Making the grade

Most of my posts have been focusing on designing fabric.  I also am working on designing sewing patterns.  One of the first patterns I designed was my zig-zag dress.








I started with a sketch, draped the dress, and converted it to a paper pattern.  Once I made up my first version of the dress, I was in love.


The pattern was easy to make and flattering to most figures.  I decided to use it for my first Renelope pattern.  I digitized my original pattern and began the instructions. There are a lot of  steps involved in creating a pattern!  I made another version in a silk charmeuse during the process.

Then I started grading the pattern.  This took an number of tries because of the diagonal pattern pieces.  I probably created well over 10 versions until I got one where all sizes lined up correctly.  I created some half-size pattern models to true the pattern once it was graded.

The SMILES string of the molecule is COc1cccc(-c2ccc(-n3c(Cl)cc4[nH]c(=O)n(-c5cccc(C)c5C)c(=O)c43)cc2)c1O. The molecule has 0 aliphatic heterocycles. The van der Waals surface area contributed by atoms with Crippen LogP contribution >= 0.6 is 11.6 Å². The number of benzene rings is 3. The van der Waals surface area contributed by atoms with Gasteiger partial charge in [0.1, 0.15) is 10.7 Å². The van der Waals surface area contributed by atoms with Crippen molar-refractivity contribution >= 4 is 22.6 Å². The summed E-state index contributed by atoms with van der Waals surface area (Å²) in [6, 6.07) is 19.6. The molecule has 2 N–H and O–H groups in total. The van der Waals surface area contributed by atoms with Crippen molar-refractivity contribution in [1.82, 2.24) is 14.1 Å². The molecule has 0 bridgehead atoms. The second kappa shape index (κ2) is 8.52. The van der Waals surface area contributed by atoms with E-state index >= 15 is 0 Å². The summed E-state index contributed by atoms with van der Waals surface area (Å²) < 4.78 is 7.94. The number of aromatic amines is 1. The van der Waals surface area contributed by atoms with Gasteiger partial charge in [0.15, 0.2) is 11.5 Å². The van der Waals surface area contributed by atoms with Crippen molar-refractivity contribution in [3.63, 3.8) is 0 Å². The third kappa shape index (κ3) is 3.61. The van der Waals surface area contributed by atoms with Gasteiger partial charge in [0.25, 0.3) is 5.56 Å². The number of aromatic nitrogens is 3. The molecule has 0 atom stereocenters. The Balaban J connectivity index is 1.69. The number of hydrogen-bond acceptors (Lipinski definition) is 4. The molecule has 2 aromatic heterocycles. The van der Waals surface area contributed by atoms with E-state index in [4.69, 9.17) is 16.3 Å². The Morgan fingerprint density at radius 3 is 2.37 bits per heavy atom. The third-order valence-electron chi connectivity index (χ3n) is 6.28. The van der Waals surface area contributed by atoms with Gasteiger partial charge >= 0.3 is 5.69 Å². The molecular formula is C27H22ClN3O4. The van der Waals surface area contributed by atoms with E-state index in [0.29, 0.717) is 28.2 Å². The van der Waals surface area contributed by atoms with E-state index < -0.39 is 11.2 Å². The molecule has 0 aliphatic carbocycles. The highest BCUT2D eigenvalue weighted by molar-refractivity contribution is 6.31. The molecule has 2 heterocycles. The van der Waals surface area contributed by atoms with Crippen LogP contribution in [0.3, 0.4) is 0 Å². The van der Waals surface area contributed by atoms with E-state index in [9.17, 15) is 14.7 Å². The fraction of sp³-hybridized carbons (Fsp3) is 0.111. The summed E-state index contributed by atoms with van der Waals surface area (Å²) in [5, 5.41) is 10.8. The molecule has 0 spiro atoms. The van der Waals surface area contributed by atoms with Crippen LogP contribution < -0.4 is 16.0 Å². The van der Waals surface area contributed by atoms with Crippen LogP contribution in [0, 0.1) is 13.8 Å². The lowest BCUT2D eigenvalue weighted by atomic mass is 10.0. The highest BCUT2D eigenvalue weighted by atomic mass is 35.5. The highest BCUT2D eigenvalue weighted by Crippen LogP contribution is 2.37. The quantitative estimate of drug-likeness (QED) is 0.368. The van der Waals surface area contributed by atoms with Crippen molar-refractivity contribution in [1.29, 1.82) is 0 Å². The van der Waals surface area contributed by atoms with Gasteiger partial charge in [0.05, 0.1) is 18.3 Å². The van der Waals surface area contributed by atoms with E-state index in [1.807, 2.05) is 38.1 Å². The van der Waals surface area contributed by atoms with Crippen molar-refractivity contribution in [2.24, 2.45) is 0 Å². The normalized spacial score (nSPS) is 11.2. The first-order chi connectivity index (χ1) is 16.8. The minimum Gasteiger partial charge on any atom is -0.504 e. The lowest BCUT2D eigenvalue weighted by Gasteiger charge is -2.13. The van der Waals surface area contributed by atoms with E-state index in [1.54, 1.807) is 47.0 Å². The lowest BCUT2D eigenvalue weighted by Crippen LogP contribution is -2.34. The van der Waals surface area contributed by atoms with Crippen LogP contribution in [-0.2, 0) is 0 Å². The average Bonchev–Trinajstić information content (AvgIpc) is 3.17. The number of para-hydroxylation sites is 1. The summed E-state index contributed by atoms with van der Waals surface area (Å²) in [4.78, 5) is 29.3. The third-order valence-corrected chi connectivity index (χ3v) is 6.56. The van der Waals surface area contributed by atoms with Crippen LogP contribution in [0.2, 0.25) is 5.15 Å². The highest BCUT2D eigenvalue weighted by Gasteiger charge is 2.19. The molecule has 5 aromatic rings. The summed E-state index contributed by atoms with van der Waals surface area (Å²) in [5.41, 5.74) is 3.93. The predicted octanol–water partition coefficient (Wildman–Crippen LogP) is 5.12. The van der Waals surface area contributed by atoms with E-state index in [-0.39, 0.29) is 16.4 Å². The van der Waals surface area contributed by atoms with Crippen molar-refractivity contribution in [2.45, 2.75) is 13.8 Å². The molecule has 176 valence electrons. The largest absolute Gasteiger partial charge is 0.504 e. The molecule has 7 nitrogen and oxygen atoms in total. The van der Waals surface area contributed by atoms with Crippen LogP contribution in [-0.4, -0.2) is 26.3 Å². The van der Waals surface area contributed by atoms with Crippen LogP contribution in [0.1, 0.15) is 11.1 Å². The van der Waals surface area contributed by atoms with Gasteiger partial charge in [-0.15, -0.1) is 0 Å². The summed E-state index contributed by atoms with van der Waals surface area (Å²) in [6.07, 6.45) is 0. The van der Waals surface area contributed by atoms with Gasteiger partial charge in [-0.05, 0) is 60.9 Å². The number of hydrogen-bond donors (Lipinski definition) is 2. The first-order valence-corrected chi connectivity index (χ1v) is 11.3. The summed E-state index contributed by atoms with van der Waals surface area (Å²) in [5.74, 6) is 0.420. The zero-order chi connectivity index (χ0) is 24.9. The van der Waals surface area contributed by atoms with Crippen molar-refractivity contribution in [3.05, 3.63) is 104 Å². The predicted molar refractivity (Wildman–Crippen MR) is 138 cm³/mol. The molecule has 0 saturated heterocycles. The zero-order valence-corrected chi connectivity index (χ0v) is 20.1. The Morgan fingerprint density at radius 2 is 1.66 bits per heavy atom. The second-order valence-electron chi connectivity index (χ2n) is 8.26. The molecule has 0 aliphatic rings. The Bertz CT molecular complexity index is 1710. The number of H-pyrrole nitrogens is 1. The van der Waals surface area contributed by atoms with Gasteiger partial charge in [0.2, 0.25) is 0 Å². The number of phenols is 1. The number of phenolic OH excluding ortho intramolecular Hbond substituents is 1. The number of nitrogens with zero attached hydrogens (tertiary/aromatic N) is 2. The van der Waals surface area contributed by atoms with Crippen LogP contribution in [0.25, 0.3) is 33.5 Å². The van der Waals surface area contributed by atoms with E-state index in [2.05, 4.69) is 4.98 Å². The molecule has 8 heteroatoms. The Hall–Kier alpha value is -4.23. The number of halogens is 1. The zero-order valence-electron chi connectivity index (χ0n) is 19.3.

Once I had a good working copy, I asked a number of members of the Haute Couture Club of Chicago to test the pattern for me.  Each of them made up the pattern in a different size. Their feedback has been very helpful in tweaking the design.


It’s exciting to see how how the pattern has been used to create so many different looks.    I made another version with fabric painting, sequins and beads.  Here’s a version by Susan Gerbosi with a dramatic lace overlay on the waist panel.  I love the version Antoinette Eugene is working on using the Alabama Chanin technique.  Mary Kay Blaschke used two versions of the same print and added a back coral trim at the neckline.

I have created a pdf version of the pattern and a printed version.  The printed version includes all sizes and is printed in color.  The pdf version can be printed in black and white and either taped together or taken to a copy shop.


I’m also working to complete the instructions for my wide-leg jeans and puffball blouse patterns .   I hope to have both patterns available for sale shortly.


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